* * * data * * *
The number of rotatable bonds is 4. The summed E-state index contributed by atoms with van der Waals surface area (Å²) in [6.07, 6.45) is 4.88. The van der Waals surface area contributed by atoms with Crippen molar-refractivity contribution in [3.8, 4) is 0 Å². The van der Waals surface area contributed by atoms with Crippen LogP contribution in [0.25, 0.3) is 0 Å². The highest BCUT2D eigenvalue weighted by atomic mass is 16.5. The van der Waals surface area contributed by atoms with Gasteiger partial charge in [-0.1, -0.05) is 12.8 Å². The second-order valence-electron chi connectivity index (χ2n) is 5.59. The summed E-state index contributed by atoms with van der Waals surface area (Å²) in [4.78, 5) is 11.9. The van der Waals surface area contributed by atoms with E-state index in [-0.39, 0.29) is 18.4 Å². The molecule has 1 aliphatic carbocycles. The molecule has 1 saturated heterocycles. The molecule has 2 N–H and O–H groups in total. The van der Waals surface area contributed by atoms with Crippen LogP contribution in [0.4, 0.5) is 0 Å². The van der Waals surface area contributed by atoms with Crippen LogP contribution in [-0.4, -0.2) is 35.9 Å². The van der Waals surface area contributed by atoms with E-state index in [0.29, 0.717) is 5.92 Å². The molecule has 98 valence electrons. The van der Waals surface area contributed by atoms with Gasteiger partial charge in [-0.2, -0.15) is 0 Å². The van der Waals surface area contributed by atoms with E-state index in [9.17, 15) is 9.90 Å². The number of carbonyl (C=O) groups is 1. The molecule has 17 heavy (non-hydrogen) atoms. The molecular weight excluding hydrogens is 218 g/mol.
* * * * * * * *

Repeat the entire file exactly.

The number of rotatable bonds is 4. The summed E-state index contributed by atoms with van der Waals surface area (Å²) in [6.07, 6.45) is 4.88. The van der Waals surface area contributed by atoms with Crippen molar-refractivity contribution in [3.8, 4) is 0 Å². The van der Waals surface area contributed by atoms with Crippen LogP contribution in [0.25, 0.3) is 0 Å². The highest BCUT2D eigenvalue weighted by atomic mass is 16.5. The van der Waals surface area contributed by atoms with Gasteiger partial charge in [-0.1, -0.05) is 12.8 Å². The second-order valence-electron chi connectivity index (χ2n) is 5.59. The summed E-state index contributed by atoms with van der Waals surface area (Å²) in [4.78, 5) is 11.9. The van der Waals surface area contributed by atoms with E-state index in [-0.39, 0.29) is 18.4 Å². The molecule has 1 aliphatic carbocycles. The molecule has 1 saturated heterocycles. The molecule has 2 N–H and O–H groups in total. The van der Waals surface area contributed by atoms with Crippen LogP contribution in [0.4, 0.5) is 0 Å². The van der Waals surface area contributed by atoms with Crippen LogP contribution in [-0.4, -0.2) is 35.9 Å². The van der Waals surface area contributed by atoms with E-state index in [0.29, 0.717) is 5.92 Å². The molecule has 98 valence electrons. The van der Waals surface area contributed by atoms with Gasteiger partial charge in [-0.2, -0.15) is 0 Å². The van der Waals surface area contributed by atoms with E-state index in [9.17, 15) is 9.90 Å². The number of carbonyl (C=O) groups is 1. The molecule has 17 heavy (non-hydrogen) atoms. The molecular weight excluding hydrogens is 218 g/mol.